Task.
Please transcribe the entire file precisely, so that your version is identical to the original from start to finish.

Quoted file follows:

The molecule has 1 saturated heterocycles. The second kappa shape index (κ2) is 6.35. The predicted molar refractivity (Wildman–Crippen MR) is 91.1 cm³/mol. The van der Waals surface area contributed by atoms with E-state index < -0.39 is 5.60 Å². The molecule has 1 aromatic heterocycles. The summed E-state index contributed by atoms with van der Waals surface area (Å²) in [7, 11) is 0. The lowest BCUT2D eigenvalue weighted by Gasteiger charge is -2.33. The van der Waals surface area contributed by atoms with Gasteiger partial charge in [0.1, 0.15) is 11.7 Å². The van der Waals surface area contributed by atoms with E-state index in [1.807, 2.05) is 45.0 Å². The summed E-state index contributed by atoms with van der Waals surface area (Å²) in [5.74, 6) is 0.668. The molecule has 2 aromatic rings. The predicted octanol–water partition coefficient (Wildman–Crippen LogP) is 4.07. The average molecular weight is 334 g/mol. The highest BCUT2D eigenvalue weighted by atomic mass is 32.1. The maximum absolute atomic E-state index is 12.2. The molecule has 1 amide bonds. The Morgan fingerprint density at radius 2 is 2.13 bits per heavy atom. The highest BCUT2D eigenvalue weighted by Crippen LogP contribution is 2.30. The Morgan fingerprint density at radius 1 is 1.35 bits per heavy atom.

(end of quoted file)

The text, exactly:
The molecule has 1 saturated heterocycles. The second kappa shape index (κ2) is 6.35. The predicted molar refractivity (Wildman–Crippen MR) is 91.1 cm³/mol. The van der Waals surface area contributed by atoms with E-state index < -0.39 is 5.60 Å². The molecule has 1 aromatic heterocycles. The summed E-state index contributed by atoms with van der Waals surface area (Å²) in [7, 11) is 0. The lowest BCUT2D eigenvalue weighted by Gasteiger charge is -2.33. The van der Waals surface area contributed by atoms with Gasteiger partial charge in [0.1, 0.15) is 11.7 Å². The van der Waals surface area contributed by atoms with E-state index in [1.807, 2.05) is 45.0 Å². The summed E-state index contributed by atoms with van der Waals surface area (Å²) in [5.74, 6) is 0.668. The molecule has 2 aromatic rings. The predicted octanol–water partition coefficient (Wildman–Crippen LogP) is 4.07. The average molecular weight is 334 g/mol. The highest BCUT2D eigenvalue weighted by atomic mass is 32.1. The maximum absolute atomic E-state index is 12.2. The molecule has 1 amide bonds. The Morgan fingerprint density at radius 2 is 2.13 bits per heavy atom. The highest BCUT2D eigenvalue weighted by Crippen LogP contribution is 2.30. The Morgan fingerprint density at radius 1 is 1.35 bits per heavy atom.